UK must spend 2.5 percent of GDP on defense, says departing armed forces minister

The departing Armed Forces minister said the UK must ‘urgently’ invest more in defense.

James Heappey, who announced he would quit the government, issued the public demand from the Commons despatch box yesterday.

He wrote a resignation letter amid reports he was frustrated over Rishi Sunak’s refusal to give a significant cash boost to the military. He has also said he will not stand at the next General Election.

Before leaving politics, Mr Heappey is expected to become increasingly vocal on the need for defence investment to match threats which are without precedent since the height of the Cold War.

His call for the UK to spend 2.5 per cent of GDP on defence has echoed the Mail’s ‘Don’t Leave Britain Defenceless’ campaign.

Mr Heappey had been former defence secretary Ben Wallace’s choice to succeed him. But this was blocked by the Prime Minister, who installed Grant Shapps instead. A former Army officer and Afghanistan veteran, Mr Heappey, who wore his Rifles regiment tie in the Commons, said: ‘2.5 per cent of GDP should be achieved urgently, the fiscal situation is improving and this party has made that commitment.

‘Both parties should strongly consider a further increase in defence spending in the next parliament.’

Neither the prime minister nor Jeremy Hunt has suggested that the economy has recovered enough to make a rise in defense spending of an estimated £9 billion fiscally viable.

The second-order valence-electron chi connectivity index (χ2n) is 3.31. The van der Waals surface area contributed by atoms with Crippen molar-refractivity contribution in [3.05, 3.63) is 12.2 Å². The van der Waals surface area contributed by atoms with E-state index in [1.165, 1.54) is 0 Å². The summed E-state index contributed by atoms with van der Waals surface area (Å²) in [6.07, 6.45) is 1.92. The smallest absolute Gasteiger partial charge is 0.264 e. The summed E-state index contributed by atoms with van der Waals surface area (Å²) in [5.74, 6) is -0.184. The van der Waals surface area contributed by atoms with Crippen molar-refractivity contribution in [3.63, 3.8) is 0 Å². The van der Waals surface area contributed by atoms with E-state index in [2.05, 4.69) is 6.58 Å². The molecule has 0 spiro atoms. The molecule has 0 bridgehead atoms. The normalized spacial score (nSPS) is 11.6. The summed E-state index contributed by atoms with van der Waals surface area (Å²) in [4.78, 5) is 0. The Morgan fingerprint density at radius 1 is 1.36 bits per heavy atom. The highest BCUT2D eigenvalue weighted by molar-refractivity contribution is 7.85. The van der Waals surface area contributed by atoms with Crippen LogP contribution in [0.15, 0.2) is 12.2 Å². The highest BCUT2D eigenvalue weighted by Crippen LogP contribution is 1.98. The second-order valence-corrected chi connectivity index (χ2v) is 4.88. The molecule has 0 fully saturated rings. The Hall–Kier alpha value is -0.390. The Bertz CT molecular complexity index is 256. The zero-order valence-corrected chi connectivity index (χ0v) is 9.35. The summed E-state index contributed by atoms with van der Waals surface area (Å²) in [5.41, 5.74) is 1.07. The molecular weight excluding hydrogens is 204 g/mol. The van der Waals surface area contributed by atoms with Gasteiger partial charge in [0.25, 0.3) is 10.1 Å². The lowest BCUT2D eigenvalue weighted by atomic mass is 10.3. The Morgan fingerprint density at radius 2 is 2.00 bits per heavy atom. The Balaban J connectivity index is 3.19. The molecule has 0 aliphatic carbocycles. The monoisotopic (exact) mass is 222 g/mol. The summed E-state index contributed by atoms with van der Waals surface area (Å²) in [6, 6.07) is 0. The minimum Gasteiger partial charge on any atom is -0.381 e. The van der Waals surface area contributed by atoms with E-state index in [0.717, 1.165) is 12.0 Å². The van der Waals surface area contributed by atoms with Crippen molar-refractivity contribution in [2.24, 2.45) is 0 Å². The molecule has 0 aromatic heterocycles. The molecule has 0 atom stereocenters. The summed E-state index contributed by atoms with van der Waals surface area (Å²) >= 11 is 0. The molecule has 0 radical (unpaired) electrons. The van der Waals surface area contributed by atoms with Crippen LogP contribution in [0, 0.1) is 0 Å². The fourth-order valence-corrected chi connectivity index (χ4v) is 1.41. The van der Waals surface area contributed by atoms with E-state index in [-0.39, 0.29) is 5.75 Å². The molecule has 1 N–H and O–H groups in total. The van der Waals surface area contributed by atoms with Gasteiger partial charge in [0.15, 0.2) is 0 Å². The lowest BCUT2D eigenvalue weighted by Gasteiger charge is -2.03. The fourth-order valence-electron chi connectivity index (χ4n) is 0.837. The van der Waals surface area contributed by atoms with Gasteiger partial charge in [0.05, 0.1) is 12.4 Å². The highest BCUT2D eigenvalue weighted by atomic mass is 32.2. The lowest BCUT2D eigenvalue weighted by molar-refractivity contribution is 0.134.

The Treasury has also ignored requests from the Mail to publish the criteria it would use to permit a rise from the current 2.3 per cent of GDP to 2.5 per cent.

Answering questions in the Commons for the last time, Mr Heappey insisted the UK’s Armed Forces remained ‘fearsome’ amid debate on whether Britain can sustain a conflict against a peer adversary.

Labour MP John Spellar claimed that in a recent exercise intended to simulate such a war the British Army had ‘run out of munitions within ten days’. But Mr Heappey said: ‘In exercises I have seen where the UK have operated alongside the US… American senior commanders hold the UK Force elements in the highest regard.’

Yesterday, the Government set out how it will upgrade the country’s nuclear deterrent in a move that will create more than 5,000 apprenticeships over the next four years.

Defence Secretary Grant Shapps said, ‘The Government has always been unequivocal in its support for the nuclear deterrent, which is a foundation of our national security.’ New Dreadnought-class submarines will be introduced in the early 2030s.

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